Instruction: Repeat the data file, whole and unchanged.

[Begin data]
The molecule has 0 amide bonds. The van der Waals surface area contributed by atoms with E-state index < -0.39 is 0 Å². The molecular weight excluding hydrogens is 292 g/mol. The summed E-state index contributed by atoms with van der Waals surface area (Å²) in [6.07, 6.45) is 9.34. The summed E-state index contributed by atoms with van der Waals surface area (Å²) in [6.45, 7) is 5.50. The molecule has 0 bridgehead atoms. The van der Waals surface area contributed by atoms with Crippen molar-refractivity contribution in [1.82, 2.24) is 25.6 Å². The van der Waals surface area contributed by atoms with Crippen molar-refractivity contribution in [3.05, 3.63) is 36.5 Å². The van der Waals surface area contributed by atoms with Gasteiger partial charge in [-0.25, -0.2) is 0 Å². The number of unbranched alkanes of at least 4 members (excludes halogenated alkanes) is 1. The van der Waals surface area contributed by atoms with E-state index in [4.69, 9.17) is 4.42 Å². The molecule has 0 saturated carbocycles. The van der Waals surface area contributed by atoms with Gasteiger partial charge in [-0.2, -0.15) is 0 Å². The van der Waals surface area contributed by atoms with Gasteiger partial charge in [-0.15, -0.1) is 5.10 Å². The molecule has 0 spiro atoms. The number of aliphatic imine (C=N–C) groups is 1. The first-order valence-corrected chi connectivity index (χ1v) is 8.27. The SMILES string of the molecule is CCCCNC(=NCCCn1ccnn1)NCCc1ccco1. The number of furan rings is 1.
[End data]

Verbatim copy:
The molecule has 0 amide bonds. The van der Waals surface area contributed by atoms with E-state index < -0.39 is 0 Å². The molecular weight excluding hydrogens is 292 g/mol. The summed E-state index contributed by atoms with van der Waals surface area (Å²) in [6.07, 6.45) is 9.34. The summed E-state index contributed by atoms with van der Waals surface area (Å²) in [6.45, 7) is 5.50. The molecule has 0 bridgehead atoms. The van der Waals surface area contributed by atoms with Crippen molar-refractivity contribution in [1.82, 2.24) is 25.6 Å². The van der Waals surface area contributed by atoms with Crippen molar-refractivity contribution in [3.05, 3.63) is 36.5 Å². The van der Waals surface area contributed by atoms with Gasteiger partial charge in [-0.25, -0.2) is 0 Å². The number of unbranched alkanes of at least 4 members (excludes halogenated alkanes) is 1. The van der Waals surface area contributed by atoms with E-state index in [4.69, 9.17) is 4.42 Å². The molecule has 0 saturated carbocycles. The van der Waals surface area contributed by atoms with Gasteiger partial charge in [-0.2, -0.15) is 0 Å². The van der Waals surface area contributed by atoms with Gasteiger partial charge in [-0.15, -0.1) is 5.10 Å². The molecule has 0 spiro atoms. The number of aliphatic imine (C=N–C) groups is 1. The first-order valence-corrected chi connectivity index (χ1v) is 8.27. The SMILES string of the molecule is CCCCNC(=NCCCn1ccnn1)NCCc1ccco1. The number of furan rings is 1.